To reduce these allergy symptoms, pay attention to the daily pollen count and try to stay indoors as much as possible on high-count days. If you can’t give up your outdoor run or yoga class, try to time it (as well as other outside activities) toward the end of the day, when pollen counts go down. And keep windows shut in your house to keep allergens from turning you into a sneezy mess in your own home.

You toss and turn all night

Too hot to sleep—but the air conditioning in your room is making you shiver? Summer makes it tough to find that happy medium. Most people sleep best when the temperature is at 65 to 66 degrees; as the temperature goes up, sleep quality tends to go down, says Chris Winter, MD, neurologist and sleep medicine specialist at Charlottesville Neurology and Sleep Medicine in Virginia.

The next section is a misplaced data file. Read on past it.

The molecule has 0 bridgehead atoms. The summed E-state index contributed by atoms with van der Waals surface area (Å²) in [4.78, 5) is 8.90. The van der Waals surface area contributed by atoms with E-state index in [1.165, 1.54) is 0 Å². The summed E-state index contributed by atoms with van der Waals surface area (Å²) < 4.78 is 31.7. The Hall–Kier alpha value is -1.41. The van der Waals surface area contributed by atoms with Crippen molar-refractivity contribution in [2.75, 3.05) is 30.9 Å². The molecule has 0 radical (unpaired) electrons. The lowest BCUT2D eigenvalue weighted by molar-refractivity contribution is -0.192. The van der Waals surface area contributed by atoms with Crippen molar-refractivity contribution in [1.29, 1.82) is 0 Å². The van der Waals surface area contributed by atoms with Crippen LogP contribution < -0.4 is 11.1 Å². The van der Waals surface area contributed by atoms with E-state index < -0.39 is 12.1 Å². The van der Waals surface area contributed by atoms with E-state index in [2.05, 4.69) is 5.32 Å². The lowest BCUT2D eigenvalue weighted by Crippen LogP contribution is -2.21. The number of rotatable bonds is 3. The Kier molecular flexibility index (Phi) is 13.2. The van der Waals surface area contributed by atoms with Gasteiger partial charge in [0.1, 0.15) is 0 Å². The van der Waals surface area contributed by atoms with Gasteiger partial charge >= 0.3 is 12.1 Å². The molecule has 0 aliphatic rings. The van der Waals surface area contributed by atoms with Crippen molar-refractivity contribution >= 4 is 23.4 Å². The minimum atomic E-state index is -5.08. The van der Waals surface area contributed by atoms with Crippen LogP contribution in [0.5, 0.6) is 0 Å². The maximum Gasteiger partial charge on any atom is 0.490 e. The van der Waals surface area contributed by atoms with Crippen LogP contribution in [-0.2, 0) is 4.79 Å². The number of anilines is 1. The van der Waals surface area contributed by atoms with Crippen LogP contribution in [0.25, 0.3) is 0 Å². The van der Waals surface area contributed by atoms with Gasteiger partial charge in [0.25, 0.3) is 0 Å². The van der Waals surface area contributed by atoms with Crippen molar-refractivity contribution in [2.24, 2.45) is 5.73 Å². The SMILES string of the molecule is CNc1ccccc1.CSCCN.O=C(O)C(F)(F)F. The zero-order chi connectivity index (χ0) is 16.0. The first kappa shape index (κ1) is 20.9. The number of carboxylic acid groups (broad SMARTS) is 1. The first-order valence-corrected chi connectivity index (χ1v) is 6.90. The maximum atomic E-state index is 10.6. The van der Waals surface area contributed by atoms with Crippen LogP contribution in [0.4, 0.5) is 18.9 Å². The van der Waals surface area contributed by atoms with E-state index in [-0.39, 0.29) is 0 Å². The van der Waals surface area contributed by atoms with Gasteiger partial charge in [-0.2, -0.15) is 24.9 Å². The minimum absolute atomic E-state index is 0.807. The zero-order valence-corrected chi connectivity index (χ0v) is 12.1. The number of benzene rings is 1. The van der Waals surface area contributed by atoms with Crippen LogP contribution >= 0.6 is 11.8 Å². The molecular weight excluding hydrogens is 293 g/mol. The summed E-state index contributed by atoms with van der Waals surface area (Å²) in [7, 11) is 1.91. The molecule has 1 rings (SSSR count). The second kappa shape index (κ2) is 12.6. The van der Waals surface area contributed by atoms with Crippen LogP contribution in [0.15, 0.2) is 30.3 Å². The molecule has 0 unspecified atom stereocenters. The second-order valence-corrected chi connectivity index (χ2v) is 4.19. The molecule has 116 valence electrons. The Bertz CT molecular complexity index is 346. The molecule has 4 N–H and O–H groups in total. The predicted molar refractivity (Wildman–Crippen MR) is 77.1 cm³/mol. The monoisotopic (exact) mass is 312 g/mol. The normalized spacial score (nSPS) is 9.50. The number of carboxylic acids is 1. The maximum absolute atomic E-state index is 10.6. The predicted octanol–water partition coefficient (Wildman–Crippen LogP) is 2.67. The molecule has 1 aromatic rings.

The right temperature could also help you stay asleep through the night and score better sleep quality. So if you find yourself waking up fatigued and fuzzy-brained, try adjusting the thermostat. Dr. Winter says many of his patients have reported resting much better when they lower their bedroom temperature, even if they hadn’t noticed sleep problems. Don’t feel guilty for using so much electricity—cranking up the AC to a healthy level is good for you.

Your heart pounds way more than normal 

You do a hard-charging cardio workout three times a week, but your heart rate is suddenly spiking on your walk to work in the morning. What gives? Jonathan Newman MD, MPH, cardiologist at NYU Langone Medical Center in New York City, says higher temps have both direct and indirect effects on your heart.